So, when it comes to PSLF specifically, right, you have to be employed in the public sector when you both apply and when you receive forgiveness. Under that PSL waiver that we had last year, people could actually have been no longer in the public sector, whether they’re retired or maybe switched to a job in the for-profit sector and still get that forgiveness.

But unfortunately, as of right now, if they’re not employed in the public sector anymore, whether that because they moved on to another opportunity or because they are retired, there’s no opportunity to qualify for PSLF. However, for people that have been in repayment for quite some time or that may be in repayment for quite some time in the future here I’m talking about like 20 to 25 years in repayment, which sounds like a long time, but you’d be surprised how many people would be on this bucket of people.

There’s actually opportunity to get credits towards earning potential income driven repayment forgiveness. So, which is what I was talking about earlier. So, a lot of people don’t know that income driven repayment plans not only potentially allow you to keep your monthly loan obligations more affordable. Right? Because it’s taking away potentially making a really big loan payment to a smaller loan payment, depending on your income.

But it also is a vehicle that you can use to get potential forgiveness. But if someone has been in repayment for some time or they think that they’re going to be in repayment for at least 20 to 25 years, it would be great to get a little bit more education on the special period of time because they might be able to either get forgiveness right away or be closer to forgiveness than they might already know.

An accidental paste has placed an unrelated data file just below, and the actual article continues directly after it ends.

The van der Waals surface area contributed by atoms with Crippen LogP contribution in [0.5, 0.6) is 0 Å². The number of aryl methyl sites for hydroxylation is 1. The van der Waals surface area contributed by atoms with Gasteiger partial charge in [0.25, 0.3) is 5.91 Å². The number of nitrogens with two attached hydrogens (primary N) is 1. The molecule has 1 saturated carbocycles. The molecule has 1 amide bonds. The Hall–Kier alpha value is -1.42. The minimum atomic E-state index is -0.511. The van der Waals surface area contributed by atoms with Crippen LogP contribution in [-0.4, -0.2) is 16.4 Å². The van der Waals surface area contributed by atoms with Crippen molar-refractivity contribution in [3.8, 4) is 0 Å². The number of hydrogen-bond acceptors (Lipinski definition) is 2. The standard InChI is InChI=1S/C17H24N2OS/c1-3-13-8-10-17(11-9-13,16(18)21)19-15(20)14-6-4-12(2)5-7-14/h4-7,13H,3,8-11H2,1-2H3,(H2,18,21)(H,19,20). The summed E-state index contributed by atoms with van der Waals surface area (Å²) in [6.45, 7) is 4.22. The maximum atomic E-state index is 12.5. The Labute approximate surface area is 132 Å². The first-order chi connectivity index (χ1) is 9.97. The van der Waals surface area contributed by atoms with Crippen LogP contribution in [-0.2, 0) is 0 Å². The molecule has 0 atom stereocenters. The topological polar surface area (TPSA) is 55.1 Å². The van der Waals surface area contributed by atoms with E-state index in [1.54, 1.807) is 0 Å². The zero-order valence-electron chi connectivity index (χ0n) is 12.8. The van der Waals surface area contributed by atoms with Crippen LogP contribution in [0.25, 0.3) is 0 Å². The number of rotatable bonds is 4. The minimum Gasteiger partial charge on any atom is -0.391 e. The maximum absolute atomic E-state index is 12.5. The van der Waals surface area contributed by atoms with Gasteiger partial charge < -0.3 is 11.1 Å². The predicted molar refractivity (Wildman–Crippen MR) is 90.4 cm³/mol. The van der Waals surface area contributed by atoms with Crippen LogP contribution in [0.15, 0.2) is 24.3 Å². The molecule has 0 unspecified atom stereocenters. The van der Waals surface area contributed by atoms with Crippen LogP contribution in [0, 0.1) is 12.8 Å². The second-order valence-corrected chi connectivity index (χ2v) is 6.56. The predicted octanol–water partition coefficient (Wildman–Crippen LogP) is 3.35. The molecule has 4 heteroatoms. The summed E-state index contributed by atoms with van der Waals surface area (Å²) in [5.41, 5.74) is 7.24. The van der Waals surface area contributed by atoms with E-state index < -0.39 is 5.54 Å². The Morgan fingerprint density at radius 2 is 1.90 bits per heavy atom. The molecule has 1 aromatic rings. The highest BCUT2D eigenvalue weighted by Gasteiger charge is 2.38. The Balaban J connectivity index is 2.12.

So, Jessica, I know that there were a lot of concerns from people feeling like no one ever got forgiveness. That’s really improved in the more recent time periods. I’m wondering if you might just have a story or two that you would like to share generally a success that a person has had regarding loan forgiveness?


Yes. So you were absolutely right when you say that a lot of people have been discouraged by the PSLF program. So, PSLF first started in 2007. That’s when Congress actually first passed a bill to create the program and make it into a possibility, which, if you think about the rules of the program, would mean that the first batch of people that would potentially be eligible would be eligible in 2017.

Right. So, in 2000 17 people that had been in repayment since 2007 kind of like, “Oh, yay, I’m going to submit my paperwork and I’m going to get the forgiveness that I deserve.” But a lot of people found out, “oh, no, I was in an incorrect repayment plan” or “oh, no, I didn’t have the right loan.” Right? Like, didn’t have a direct loan or “oh, no, I had an extended period of forbearance and that period of time is not going to count towards credit for PSLF.”